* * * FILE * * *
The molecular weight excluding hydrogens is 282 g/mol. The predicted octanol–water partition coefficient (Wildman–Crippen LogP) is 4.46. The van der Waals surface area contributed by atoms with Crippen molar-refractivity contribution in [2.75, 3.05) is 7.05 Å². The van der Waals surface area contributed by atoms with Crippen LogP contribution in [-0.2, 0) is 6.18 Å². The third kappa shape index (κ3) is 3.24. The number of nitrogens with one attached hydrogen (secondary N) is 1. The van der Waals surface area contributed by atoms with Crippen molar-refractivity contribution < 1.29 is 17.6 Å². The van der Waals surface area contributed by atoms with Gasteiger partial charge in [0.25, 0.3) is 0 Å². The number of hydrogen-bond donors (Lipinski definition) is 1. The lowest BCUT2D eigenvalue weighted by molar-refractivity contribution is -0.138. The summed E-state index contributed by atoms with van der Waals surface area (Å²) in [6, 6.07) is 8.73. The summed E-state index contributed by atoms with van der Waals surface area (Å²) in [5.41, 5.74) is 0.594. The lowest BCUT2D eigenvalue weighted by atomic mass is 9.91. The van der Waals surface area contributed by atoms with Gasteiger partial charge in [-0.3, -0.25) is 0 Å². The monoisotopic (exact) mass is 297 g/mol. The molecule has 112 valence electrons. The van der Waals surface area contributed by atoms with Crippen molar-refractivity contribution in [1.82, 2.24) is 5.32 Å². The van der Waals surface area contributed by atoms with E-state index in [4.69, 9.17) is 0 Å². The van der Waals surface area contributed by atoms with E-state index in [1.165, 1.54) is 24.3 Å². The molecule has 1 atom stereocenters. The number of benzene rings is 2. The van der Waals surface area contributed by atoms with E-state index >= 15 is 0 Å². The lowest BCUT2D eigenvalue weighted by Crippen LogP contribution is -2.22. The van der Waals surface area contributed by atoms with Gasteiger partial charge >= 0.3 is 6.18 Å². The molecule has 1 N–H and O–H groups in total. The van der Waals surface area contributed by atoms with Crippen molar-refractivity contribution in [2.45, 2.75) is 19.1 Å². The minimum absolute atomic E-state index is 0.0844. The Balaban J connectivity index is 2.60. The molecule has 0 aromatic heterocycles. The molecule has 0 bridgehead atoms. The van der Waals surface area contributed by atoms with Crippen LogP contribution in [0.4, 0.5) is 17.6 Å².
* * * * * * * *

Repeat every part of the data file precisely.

The molecular weight excluding hydrogens is 282 g/mol. The predicted octanol–water partition coefficient (Wildman–Crippen LogP) is 4.46. The van der Waals surface area contributed by atoms with Crippen molar-refractivity contribution in [2.75, 3.05) is 7.05 Å². The van der Waals surface area contributed by atoms with Crippen LogP contribution in [-0.2, 0) is 6.18 Å². The third kappa shape index (κ3) is 3.24. The number of nitrogens with one attached hydrogen (secondary N) is 1. The van der Waals surface area contributed by atoms with Crippen molar-refractivity contribution < 1.29 is 17.6 Å². The van der Waals surface area contributed by atoms with Gasteiger partial charge in [0.25, 0.3) is 0 Å². The number of hydrogen-bond donors (Lipinski definition) is 1. The lowest BCUT2D eigenvalue weighted by molar-refractivity contribution is -0.138. The summed E-state index contributed by atoms with van der Waals surface area (Å²) in [6, 6.07) is 8.73. The summed E-state index contributed by atoms with van der Waals surface area (Å²) in [5.41, 5.74) is 0.594. The lowest BCUT2D eigenvalue weighted by atomic mass is 9.91. The van der Waals surface area contributed by atoms with Gasteiger partial charge in [-0.3, -0.25) is 0 Å². The monoisotopic (exact) mass is 297 g/mol. The molecule has 112 valence electrons. The van der Waals surface area contributed by atoms with Crippen molar-refractivity contribution in [1.82, 2.24) is 5.32 Å². The van der Waals surface area contributed by atoms with E-state index in [4.69, 9.17) is 0 Å². The van der Waals surface area contributed by atoms with E-state index in [1.165, 1.54) is 24.3 Å². The molecule has 1 atom stereocenters. The number of benzene rings is 2. The van der Waals surface area contributed by atoms with E-state index >= 15 is 0 Å². The lowest BCUT2D eigenvalue weighted by Crippen LogP contribution is -2.22. The van der Waals surface area contributed by atoms with Gasteiger partial charge >= 0.3 is 6.18 Å². The molecule has 1 N–H and O–H groups in total. The van der Waals surface area contributed by atoms with Crippen molar-refractivity contribution in [2.45, 2.75) is 19.1 Å². The minimum absolute atomic E-state index is 0.0844. The Balaban J connectivity index is 2.60. The molecule has 0 aromatic heterocycles. The molecule has 0 bridgehead atoms. The van der Waals surface area contributed by atoms with Crippen LogP contribution in [0.4, 0.5) is 17.6 Å².